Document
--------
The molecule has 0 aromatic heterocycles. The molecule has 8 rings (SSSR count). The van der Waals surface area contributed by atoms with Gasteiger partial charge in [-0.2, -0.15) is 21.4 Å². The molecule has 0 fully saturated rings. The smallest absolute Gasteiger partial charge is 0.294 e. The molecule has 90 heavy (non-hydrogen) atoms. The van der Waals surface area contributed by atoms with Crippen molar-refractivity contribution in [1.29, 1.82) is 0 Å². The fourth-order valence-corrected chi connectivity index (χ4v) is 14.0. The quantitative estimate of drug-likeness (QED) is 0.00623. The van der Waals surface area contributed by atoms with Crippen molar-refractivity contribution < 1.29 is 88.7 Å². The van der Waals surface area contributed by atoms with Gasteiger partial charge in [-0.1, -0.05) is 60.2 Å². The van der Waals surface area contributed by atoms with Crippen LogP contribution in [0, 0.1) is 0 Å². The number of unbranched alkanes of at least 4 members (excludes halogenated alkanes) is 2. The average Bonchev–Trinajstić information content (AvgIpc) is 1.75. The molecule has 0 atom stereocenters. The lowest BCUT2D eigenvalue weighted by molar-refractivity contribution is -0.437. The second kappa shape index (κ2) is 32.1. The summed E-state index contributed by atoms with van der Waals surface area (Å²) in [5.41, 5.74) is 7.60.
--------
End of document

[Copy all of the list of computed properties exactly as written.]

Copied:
The molecule has 0 aromatic heterocycles. The molecule has 8 rings (SSSR count). The van der Waals surface area contributed by atoms with Gasteiger partial charge in [-0.2, -0.15) is 21.4 Å². The molecule has 0 fully saturated rings. The smallest absolute Gasteiger partial charge is 0.294 e. The molecule has 90 heavy (non-hydrogen) atoms. The van der Waals surface area contributed by atoms with Crippen molar-refractivity contribution in [1.29, 1.82) is 0 Å². The fourth-order valence-corrected chi connectivity index (χ4v) is 14.0. The quantitative estimate of drug-likeness (QED) is 0.00623. The van der Waals surface area contributed by atoms with Crippen molar-refractivity contribution < 1.29 is 88.7 Å². The van der Waals surface area contributed by atoms with Gasteiger partial charge in [-0.1, -0.05) is 60.2 Å². The van der Waals surface area contributed by atoms with Crippen LogP contribution in [0, 0.1) is 0 Å². The number of unbranched alkanes of at least 4 members (excludes halogenated alkanes) is 2. The average Bonchev–Trinajstić information content (AvgIpc) is 1.75. The molecule has 0 atom stereocenters. The lowest BCUT2D eigenvalue weighted by molar-refractivity contribution is -0.437. The second kappa shape index (κ2) is 32.1. The summed E-state index contributed by atoms with van der Waals surface area (Å²) in [5.41, 5.74) is 7.60.